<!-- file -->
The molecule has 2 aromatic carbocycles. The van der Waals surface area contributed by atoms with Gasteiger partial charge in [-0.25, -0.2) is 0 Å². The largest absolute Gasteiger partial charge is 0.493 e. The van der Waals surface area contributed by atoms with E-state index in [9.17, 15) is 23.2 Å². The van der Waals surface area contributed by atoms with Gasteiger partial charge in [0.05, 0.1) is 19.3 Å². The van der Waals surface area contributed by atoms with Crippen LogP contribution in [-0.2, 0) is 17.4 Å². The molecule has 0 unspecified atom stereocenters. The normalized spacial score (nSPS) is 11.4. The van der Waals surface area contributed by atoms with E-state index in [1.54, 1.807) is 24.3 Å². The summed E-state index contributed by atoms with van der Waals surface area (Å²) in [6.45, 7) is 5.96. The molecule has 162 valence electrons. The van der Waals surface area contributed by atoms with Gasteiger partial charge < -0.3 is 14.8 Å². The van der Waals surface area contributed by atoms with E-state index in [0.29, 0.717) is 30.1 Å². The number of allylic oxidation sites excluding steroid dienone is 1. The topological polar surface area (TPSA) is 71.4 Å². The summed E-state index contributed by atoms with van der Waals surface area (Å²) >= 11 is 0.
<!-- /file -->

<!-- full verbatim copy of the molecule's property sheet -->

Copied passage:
The molecule has 2 aromatic carbocycles. The van der Waals surface area contributed by atoms with Gasteiger partial charge in [-0.25, -0.2) is 0 Å². The largest absolute Gasteiger partial charge is 0.493 e. The van der Waals surface area contributed by atoms with E-state index in [9.17, 15) is 23.2 Å². The van der Waals surface area contributed by atoms with Gasteiger partial charge in [0.05, 0.1) is 19.3 Å². The van der Waals surface area contributed by atoms with Crippen LogP contribution in [-0.2, 0) is 17.4 Å². The molecule has 0 unspecified atom stereocenters. The normalized spacial score (nSPS) is 11.4. The van der Waals surface area contributed by atoms with E-state index in [1.54, 1.807) is 24.3 Å². The summed E-state index contributed by atoms with van der Waals surface area (Å²) in [6.45, 7) is 5.96. The molecule has 162 valence electrons. The van der Waals surface area contributed by atoms with Gasteiger partial charge < -0.3 is 14.8 Å². The van der Waals surface area contributed by atoms with E-state index in [0.29, 0.717) is 30.1 Å². The number of allylic oxidation sites excluding steroid dienone is 1. The topological polar surface area (TPSA) is 71.4 Å². The summed E-state index contributed by atoms with van der Waals surface area (Å²) >= 11 is 0.